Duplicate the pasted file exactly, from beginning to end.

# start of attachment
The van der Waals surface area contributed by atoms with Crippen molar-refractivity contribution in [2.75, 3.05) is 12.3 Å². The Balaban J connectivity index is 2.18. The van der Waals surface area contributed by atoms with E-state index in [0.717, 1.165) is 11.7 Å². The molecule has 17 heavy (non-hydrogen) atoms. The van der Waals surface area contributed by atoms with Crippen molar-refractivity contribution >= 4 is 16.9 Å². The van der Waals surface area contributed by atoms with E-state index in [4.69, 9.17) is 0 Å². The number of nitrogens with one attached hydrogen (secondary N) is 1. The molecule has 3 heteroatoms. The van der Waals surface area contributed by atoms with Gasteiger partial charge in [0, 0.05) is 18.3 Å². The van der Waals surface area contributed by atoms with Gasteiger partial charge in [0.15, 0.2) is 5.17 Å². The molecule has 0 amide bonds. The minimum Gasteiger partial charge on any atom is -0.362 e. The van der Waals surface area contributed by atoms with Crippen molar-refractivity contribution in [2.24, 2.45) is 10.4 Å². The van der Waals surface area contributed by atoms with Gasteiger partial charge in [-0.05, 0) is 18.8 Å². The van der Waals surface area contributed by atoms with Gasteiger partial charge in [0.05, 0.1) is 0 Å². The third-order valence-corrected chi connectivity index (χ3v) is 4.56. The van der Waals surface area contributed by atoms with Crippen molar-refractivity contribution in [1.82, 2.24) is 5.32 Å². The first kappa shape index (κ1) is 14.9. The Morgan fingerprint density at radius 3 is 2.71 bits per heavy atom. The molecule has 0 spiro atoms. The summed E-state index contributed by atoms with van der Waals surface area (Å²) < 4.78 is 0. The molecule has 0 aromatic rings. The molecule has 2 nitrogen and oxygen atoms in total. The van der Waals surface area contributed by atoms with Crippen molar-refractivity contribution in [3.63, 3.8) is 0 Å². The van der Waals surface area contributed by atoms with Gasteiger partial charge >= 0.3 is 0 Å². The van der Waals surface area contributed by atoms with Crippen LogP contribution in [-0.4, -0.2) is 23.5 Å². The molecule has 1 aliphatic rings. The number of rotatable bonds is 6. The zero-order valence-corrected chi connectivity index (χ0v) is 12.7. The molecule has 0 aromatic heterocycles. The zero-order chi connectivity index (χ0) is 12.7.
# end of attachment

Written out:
The van der Waals surface area contributed by atoms with Crippen molar-refractivity contribution in [2.75, 3.05) is 12.3 Å². The Balaban J connectivity index is 2.18. The van der Waals surface area contributed by atoms with E-state index in [0.717, 1.165) is 11.7 Å². The molecule has 17 heavy (non-hydrogen) atoms. The van der Waals surface area contributed by atoms with Crippen molar-refractivity contribution >= 4 is 16.9 Å². The van der Waals surface area contributed by atoms with E-state index in [4.69, 9.17) is 0 Å². The number of nitrogens with one attached hydrogen (secondary N) is 1. The molecule has 3 heteroatoms. The van der Waals surface area contributed by atoms with Gasteiger partial charge in [0, 0.05) is 18.3 Å². The van der Waals surface area contributed by atoms with Gasteiger partial charge in [0.15, 0.2) is 5.17 Å². The molecule has 0 amide bonds. The minimum Gasteiger partial charge on any atom is -0.362 e. The van der Waals surface area contributed by atoms with Crippen molar-refractivity contribution in [2.24, 2.45) is 10.4 Å². The van der Waals surface area contributed by atoms with Gasteiger partial charge in [-0.05, 0) is 18.8 Å². The van der Waals surface area contributed by atoms with Gasteiger partial charge in [0.05, 0.1) is 0 Å². The third-order valence-corrected chi connectivity index (χ3v) is 4.56. The van der Waals surface area contributed by atoms with Crippen molar-refractivity contribution in [1.82, 2.24) is 5.32 Å². The first kappa shape index (κ1) is 14.9. The Morgan fingerprint density at radius 3 is 2.71 bits per heavy atom. The molecule has 0 spiro atoms. The summed E-state index contributed by atoms with van der Waals surface area (Å²) < 4.78 is 0. The molecule has 0 aromatic rings. The molecule has 2 nitrogen and oxygen atoms in total. The van der Waals surface area contributed by atoms with Crippen molar-refractivity contribution in [3.63, 3.8) is 0 Å². The van der Waals surface area contributed by atoms with Gasteiger partial charge >= 0.3 is 0 Å². The van der Waals surface area contributed by atoms with Crippen LogP contribution in [-0.4, -0.2) is 23.5 Å². The molecule has 1 aliphatic rings. The number of rotatable bonds is 6. The zero-order valence-corrected chi connectivity index (χ0v) is 12.7. The molecule has 0 aromatic heterocycles. The zero-order chi connectivity index (χ0) is 12.7.